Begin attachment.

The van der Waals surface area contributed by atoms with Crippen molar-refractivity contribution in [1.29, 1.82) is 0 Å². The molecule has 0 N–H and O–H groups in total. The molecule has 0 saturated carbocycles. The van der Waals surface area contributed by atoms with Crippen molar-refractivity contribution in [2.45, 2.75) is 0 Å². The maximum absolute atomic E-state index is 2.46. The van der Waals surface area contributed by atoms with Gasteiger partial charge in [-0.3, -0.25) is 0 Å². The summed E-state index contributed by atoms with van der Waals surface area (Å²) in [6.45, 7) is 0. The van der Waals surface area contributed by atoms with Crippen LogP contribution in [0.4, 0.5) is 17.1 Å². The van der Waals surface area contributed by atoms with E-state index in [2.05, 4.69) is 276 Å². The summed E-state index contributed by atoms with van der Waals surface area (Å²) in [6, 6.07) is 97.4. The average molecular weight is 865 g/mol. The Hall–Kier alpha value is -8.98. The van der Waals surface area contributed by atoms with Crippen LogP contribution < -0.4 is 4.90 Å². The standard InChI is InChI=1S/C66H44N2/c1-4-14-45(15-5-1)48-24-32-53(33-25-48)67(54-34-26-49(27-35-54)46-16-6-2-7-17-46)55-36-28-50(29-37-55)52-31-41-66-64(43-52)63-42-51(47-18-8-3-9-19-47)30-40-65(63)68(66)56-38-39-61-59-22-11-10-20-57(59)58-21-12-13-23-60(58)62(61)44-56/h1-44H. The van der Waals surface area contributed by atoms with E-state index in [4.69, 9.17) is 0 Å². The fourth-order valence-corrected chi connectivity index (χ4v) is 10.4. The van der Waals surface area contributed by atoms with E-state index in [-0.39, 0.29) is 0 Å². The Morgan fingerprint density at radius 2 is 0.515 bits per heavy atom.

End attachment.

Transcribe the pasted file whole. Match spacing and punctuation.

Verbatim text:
The van der Waals surface area contributed by atoms with Crippen molar-refractivity contribution in [1.29, 1.82) is 0 Å². The molecule has 0 N–H and O–H groups in total. The molecule has 0 saturated carbocycles. The van der Waals surface area contributed by atoms with Crippen molar-refractivity contribution in [2.45, 2.75) is 0 Å². The maximum absolute atomic E-state index is 2.46. The van der Waals surface area contributed by atoms with Gasteiger partial charge in [-0.3, -0.25) is 0 Å². The summed E-state index contributed by atoms with van der Waals surface area (Å²) in [6.45, 7) is 0. The van der Waals surface area contributed by atoms with Crippen LogP contribution in [0.4, 0.5) is 17.1 Å². The van der Waals surface area contributed by atoms with E-state index in [2.05, 4.69) is 276 Å². The summed E-state index contributed by atoms with van der Waals surface area (Å²) in [6, 6.07) is 97.4. The average molecular weight is 865 g/mol. The Hall–Kier alpha value is -8.98. The van der Waals surface area contributed by atoms with Crippen LogP contribution < -0.4 is 4.90 Å². The standard InChI is InChI=1S/C66H44N2/c1-4-14-45(15-5-1)48-24-32-53(33-25-48)67(54-34-26-49(27-35-54)46-16-6-2-7-17-46)55-36-28-50(29-37-55)52-31-41-66-64(43-52)63-42-51(47-18-8-3-9-19-47)30-40-65(63)68(66)56-38-39-61-59-22-11-10-20-57(59)58-21-12-13-23-60(58)62(61)44-56/h1-44H. The van der Waals surface area contributed by atoms with E-state index in [4.69, 9.17) is 0 Å². The fourth-order valence-corrected chi connectivity index (χ4v) is 10.4. The van der Waals surface area contributed by atoms with E-state index in [-0.39, 0.29) is 0 Å². The Morgan fingerprint density at radius 2 is 0.515 bits per heavy atom.